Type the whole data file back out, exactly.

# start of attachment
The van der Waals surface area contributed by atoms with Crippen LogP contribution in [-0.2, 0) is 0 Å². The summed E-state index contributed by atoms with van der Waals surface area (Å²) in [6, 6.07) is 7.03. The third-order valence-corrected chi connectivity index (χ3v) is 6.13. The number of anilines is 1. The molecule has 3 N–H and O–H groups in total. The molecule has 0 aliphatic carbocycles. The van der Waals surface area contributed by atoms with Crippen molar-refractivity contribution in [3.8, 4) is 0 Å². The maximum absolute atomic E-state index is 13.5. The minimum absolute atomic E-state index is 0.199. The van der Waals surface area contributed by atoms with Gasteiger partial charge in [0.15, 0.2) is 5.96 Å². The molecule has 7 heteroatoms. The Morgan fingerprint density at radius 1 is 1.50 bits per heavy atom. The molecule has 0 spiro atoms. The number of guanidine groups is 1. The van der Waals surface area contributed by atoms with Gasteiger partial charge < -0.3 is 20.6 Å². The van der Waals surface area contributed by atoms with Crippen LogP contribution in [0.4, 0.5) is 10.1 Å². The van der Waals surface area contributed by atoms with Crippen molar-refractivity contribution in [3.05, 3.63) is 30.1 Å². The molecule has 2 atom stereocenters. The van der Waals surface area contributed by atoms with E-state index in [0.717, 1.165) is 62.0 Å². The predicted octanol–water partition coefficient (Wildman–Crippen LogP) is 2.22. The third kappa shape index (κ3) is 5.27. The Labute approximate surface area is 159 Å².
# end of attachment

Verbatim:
The van der Waals surface area contributed by atoms with Crippen LogP contribution in [-0.2, 0) is 0 Å². The summed E-state index contributed by atoms with van der Waals surface area (Å²) in [6, 6.07) is 7.03. The third-order valence-corrected chi connectivity index (χ3v) is 6.13. The number of anilines is 1. The molecule has 3 N–H and O–H groups in total. The molecule has 0 aliphatic carbocycles. The van der Waals surface area contributed by atoms with Crippen molar-refractivity contribution in [3.8, 4) is 0 Å². The maximum absolute atomic E-state index is 13.5. The minimum absolute atomic E-state index is 0.199. The van der Waals surface area contributed by atoms with Gasteiger partial charge in [0.15, 0.2) is 5.96 Å². The molecule has 7 heteroatoms. The Morgan fingerprint density at radius 1 is 1.50 bits per heavy atom. The molecule has 0 spiro atoms. The number of guanidine groups is 1. The van der Waals surface area contributed by atoms with Gasteiger partial charge < -0.3 is 20.6 Å². The van der Waals surface area contributed by atoms with Crippen LogP contribution in [0.4, 0.5) is 10.1 Å². The van der Waals surface area contributed by atoms with Crippen molar-refractivity contribution in [3.05, 3.63) is 30.1 Å². The molecule has 2 atom stereocenters. The van der Waals surface area contributed by atoms with E-state index in [0.717, 1.165) is 62.0 Å². The predicted octanol–water partition coefficient (Wildman–Crippen LogP) is 2.22. The third kappa shape index (κ3) is 5.27. The Labute approximate surface area is 159 Å².